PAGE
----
Having access to VA home loans (VAHL) is one of the major perks associated with being in the military. VAHL have no or low down payment and offer 100% financing and refinancing on mortgages and flexible credit guidelines. Many new borrowers who qualify for VAHL’s don’t even apply for them because they believe many of the half-truths out there. Because the rules and requirements for VAHL’s are constantly changing, whenever they’re cancelled or modified, word doesn’t always get out. As a result, misconceptions about the VAHL program run rampant. Here are some of the most common myths about the VAHL program debunked.
You Have to Be on Active Duty to Qualify for a VA Home Loan
You do not have to be on active duty to qualify for a VAHL. Your eligibility for a VAHL is determined by your current and past service. Simply put, veterans who have served at least six months between 1964 and the present most likely have VAHL eligibility.
Veterans Automatically Qualify for VAHL
Just because you’re eligible for a VAHL doesn’t mean you’ll be able to get one. Getting a Certificate of Eligibility is only half the battle. You generally need to have a debt-to-income ratio of below 41% and a good credit history if you want your VAHL application to be approved.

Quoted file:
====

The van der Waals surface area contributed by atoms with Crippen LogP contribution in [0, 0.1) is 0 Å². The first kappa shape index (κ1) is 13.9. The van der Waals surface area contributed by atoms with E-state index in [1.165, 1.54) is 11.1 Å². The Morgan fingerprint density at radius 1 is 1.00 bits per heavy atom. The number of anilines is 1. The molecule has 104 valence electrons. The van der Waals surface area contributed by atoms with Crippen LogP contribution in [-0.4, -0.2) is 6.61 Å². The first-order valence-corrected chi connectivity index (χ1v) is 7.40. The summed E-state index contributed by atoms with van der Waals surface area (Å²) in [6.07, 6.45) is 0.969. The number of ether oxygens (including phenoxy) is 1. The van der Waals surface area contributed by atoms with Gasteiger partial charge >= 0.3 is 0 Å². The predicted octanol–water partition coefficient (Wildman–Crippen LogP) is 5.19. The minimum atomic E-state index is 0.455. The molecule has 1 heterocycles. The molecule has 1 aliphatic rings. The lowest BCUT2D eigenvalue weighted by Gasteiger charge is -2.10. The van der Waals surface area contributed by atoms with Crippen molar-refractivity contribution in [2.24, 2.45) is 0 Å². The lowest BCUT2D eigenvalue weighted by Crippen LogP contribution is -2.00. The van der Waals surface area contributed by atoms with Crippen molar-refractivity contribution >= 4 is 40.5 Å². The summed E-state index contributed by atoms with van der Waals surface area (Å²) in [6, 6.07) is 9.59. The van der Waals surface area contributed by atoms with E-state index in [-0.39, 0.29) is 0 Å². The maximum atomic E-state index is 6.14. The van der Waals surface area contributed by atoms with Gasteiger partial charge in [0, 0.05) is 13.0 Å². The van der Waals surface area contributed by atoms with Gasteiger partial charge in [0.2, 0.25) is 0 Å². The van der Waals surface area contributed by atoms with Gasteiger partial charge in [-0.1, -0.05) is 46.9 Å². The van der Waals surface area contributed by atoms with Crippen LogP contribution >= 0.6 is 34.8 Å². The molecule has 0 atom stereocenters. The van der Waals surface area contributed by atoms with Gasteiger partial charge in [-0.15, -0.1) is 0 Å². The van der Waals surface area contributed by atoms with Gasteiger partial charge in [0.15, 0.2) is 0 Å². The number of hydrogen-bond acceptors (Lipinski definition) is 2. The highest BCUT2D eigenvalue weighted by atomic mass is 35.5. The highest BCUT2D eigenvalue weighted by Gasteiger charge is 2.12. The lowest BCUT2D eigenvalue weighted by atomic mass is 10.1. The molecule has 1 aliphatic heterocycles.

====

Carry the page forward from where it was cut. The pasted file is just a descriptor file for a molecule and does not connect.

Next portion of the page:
Funding Fees for VA Home Loans Are Expensive
The VA funding fee is a one-time fee required by law and it is currently 2.15% on no down payment loans for first-time use and 3.3% for second-time users who don’t make a down payment. The funding fee drops when you make a down payment. Some claim that the funding fee is expensive, but it is actually less expensive in the long term than the private mortgage insurance that it replaces. If you apply for a conventional mortgage, lenders will require you to have private mortgage insurance if you put less than 20% down. Private mortgage insurance typically costs between 0.5% and 1% of the entire loan amount on an annual basis.
VA Home Loans Take Longer to Close
Many people assume that VAHL’s take longer to close than conventional loans but that’s simply untrue. The decision of whether or not to approve a loan is left to private lenders, so the process of applying for a VAHL doesn’t take much longer than the process of applying for a conventional home loan. It is rare for the VA to ever have to step in and look at a loan application. In most cases, VAHL can be closed within a month.
All Real Estate Agents Are Knowledgeable about VA Home Loans
There is no such thing as a VA certification for real estate agents. Therefore, you shouldn’t rely on most real estate agents for advice regarding VAHL’s. Look for a lender whose majority product is VA-backed loans if you want your lender to be knowledgeable about the VAHL process.